Right now, Arizona consumers cannot directly buy a Tesla car here in the state. They can go and test drive one of CEO Elon Musk’s high-priced, high-powered cars at a showroom at Scottsdale Fashion Square. But they have to order it online and have it delivered from California because of existing Arizona laws prohibiting manufacturer-owned dealerships. Personnel at the Tesla showroom in Scottsdale also cannot discuss pricing with potential customers under Arizona law.
Tesla wants to change that law in Arizona, Texas and other states with pro-dealership statutes.
A bill was introduced this year by Rep. John Kavanaugh, R-Fountain Hills, to allow manufacturer-owned dealerships but it has stalled in the Legislature after opposition from traditional car dealers.
“The auto dealers came out in force,” said Jimmy Hamilton, a lobbyist for Tesla at the Arizona Capitol.
Tesla could also benefit from proposed and existing state breaks offered to Apple Inc.’s new plant in Mesa.
Gov. Jan Brewer and business groups support a new bill that would eliminate taxes on energy used by manufacturers. There also is a measure to allow companies located in Foreign Trade Zones to write-off their equipment faster. FTZ companies such as Intel already pay a lower 5 percent property tax rate. Most businesses pay a 19.5 percent. Apple’s plant at Mesa’s Eastmark development is slated to be in a FTZ and will pay the 5 percent rate.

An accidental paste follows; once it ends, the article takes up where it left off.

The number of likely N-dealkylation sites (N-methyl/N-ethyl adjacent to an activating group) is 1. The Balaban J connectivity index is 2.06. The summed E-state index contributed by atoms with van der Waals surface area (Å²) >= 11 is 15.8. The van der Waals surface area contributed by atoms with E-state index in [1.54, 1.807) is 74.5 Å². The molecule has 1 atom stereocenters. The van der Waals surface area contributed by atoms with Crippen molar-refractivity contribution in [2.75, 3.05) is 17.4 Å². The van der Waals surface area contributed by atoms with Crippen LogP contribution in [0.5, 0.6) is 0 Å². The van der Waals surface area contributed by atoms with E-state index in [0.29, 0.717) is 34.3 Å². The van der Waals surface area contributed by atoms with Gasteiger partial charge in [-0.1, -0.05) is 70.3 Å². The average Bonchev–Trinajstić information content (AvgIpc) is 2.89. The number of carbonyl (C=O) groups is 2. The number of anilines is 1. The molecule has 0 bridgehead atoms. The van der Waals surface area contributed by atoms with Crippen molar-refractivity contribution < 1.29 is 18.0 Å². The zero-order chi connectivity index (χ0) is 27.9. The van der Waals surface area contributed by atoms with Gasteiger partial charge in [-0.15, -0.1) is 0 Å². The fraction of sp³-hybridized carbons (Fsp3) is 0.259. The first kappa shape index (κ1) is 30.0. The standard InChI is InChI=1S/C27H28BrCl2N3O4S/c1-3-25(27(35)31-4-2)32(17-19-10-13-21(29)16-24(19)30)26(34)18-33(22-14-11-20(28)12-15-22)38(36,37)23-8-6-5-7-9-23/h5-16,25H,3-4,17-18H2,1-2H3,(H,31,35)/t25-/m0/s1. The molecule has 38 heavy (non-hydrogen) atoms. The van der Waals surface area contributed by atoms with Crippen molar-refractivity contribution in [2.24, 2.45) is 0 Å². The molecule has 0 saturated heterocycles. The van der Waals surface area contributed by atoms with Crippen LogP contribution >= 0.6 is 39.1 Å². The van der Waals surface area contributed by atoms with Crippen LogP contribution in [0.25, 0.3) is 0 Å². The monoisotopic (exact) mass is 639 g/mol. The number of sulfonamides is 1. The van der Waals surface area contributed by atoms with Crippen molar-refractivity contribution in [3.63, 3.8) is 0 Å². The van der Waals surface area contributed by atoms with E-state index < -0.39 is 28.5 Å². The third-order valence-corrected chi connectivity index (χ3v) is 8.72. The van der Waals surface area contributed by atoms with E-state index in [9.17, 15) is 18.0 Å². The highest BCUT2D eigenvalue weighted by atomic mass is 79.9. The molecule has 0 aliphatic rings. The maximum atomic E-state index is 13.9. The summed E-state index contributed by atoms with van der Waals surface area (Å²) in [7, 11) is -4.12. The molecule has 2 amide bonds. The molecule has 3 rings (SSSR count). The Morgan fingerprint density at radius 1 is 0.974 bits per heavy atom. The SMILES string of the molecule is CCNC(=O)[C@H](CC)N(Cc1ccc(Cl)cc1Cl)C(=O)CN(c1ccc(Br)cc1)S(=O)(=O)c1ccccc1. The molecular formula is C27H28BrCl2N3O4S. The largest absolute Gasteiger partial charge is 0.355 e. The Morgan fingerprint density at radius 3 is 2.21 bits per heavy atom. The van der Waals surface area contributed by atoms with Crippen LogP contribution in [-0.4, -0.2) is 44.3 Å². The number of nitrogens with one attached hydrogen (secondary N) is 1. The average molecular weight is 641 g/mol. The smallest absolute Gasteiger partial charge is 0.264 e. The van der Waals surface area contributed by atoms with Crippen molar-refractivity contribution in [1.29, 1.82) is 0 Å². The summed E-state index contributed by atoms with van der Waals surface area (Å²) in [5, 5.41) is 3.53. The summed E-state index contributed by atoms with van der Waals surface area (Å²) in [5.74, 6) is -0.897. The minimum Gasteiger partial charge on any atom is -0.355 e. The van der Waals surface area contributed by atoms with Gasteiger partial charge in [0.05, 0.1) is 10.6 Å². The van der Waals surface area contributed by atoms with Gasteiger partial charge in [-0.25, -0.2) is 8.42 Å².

Arizona’s bid for Tesla will likely include a 5 percent property tax rate.
State lawmakers are also considering another new bill that would give income tax breaks for companies whose manufacturing facilities are powered by solar and renewable sources. Both the Apple and Tesla plants are to be powered by adjacent renewable sources.
The availability of renewable electricity sources is also an issue in this plant location, as is rail access. While Tesla is looking for western locations for this plant, Georgia and Tennessee are both home to large automotive manufacturing facilities, with suppliers, rail access, and infrastructure to support them.
Will Tennessee get a hand up for both sales of high-dollar electric vehicles and possible future expansion of manufacturing when Tesla opens a dealership in Brentwood, Tennessee?